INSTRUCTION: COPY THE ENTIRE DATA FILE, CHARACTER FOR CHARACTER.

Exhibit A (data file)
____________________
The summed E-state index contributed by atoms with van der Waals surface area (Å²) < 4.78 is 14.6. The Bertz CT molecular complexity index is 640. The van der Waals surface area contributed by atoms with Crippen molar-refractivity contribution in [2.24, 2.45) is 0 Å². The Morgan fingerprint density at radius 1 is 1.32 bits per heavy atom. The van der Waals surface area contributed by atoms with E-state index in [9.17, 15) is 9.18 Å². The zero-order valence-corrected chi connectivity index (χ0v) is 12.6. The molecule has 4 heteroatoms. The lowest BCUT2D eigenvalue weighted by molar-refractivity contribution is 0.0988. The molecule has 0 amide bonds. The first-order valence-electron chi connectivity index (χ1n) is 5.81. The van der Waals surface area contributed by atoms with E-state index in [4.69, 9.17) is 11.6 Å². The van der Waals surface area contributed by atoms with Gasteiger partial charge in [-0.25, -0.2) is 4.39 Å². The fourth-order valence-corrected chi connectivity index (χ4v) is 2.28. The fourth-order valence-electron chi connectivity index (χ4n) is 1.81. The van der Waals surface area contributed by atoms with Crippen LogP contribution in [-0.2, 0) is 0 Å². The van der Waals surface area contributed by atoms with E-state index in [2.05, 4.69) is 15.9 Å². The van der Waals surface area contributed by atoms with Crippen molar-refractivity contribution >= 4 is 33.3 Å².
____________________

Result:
The summed E-state index contributed by atoms with van der Waals surface area (Å²) < 4.78 is 14.6. The Bertz CT molecular complexity index is 640. The van der Waals surface area contributed by atoms with Crippen molar-refractivity contribution in [2.24, 2.45) is 0 Å². The Morgan fingerprint density at radius 1 is 1.32 bits per heavy atom. The van der Waals surface area contributed by atoms with E-state index in [9.17, 15) is 9.18 Å². The zero-order valence-corrected chi connectivity index (χ0v) is 12.6. The molecule has 4 heteroatoms. The lowest BCUT2D eigenvalue weighted by molar-refractivity contribution is 0.0988. The molecule has 0 amide bonds. The first-order valence-electron chi connectivity index (χ1n) is 5.81. The van der Waals surface area contributed by atoms with E-state index in [4.69, 9.17) is 11.6 Å². The van der Waals surface area contributed by atoms with Gasteiger partial charge in [-0.25, -0.2) is 4.39 Å². The fourth-order valence-corrected chi connectivity index (χ4v) is 2.28. The fourth-order valence-electron chi connectivity index (χ4n) is 1.81. The van der Waals surface area contributed by atoms with Crippen LogP contribution in [-0.2, 0) is 0 Å². The van der Waals surface area contributed by atoms with E-state index in [2.05, 4.69) is 15.9 Å². The van der Waals surface area contributed by atoms with Crippen molar-refractivity contribution >= 4 is 33.3 Å².